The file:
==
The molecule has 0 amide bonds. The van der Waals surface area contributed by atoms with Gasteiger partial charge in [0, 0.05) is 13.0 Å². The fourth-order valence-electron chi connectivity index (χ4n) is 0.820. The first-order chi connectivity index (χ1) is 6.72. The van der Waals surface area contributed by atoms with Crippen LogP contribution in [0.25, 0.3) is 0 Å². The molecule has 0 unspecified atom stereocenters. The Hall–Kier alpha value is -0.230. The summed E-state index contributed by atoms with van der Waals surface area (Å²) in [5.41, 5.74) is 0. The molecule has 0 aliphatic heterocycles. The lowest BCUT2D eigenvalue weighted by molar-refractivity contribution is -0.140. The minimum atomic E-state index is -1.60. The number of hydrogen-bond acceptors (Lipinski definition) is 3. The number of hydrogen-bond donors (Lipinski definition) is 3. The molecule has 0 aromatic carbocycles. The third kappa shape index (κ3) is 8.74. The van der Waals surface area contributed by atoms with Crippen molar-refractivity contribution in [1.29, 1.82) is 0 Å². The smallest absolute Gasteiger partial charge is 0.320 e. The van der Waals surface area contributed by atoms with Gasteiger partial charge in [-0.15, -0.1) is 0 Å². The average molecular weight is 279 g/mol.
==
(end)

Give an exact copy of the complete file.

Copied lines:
The molecule has 0 amide bonds. The van der Waals surface area contributed by atoms with Gasteiger partial charge in [0, 0.05) is 13.0 Å². The fourth-order valence-electron chi connectivity index (χ4n) is 0.820. The first-order chi connectivity index (χ1) is 6.72. The van der Waals surface area contributed by atoms with Crippen LogP contribution in [0.25, 0.3) is 0 Å². The molecule has 0 unspecified atom stereocenters. The Hall–Kier alpha value is -0.230. The summed E-state index contributed by atoms with van der Waals surface area (Å²) in [5.41, 5.74) is 0. The molecule has 0 aliphatic heterocycles. The lowest BCUT2D eigenvalue weighted by molar-refractivity contribution is -0.140. The minimum atomic E-state index is -1.60. The number of hydrogen-bond acceptors (Lipinski definition) is 3. The number of hydrogen-bond donors (Lipinski definition) is 3. The molecule has 0 aromatic carbocycles. The third kappa shape index (κ3) is 8.74. The van der Waals surface area contributed by atoms with Crippen molar-refractivity contribution in [1.29, 1.82) is 0 Å². The smallest absolute Gasteiger partial charge is 0.320 e. The van der Waals surface area contributed by atoms with Gasteiger partial charge in [-0.15, -0.1) is 0 Å². The average molecular weight is 279 g/mol.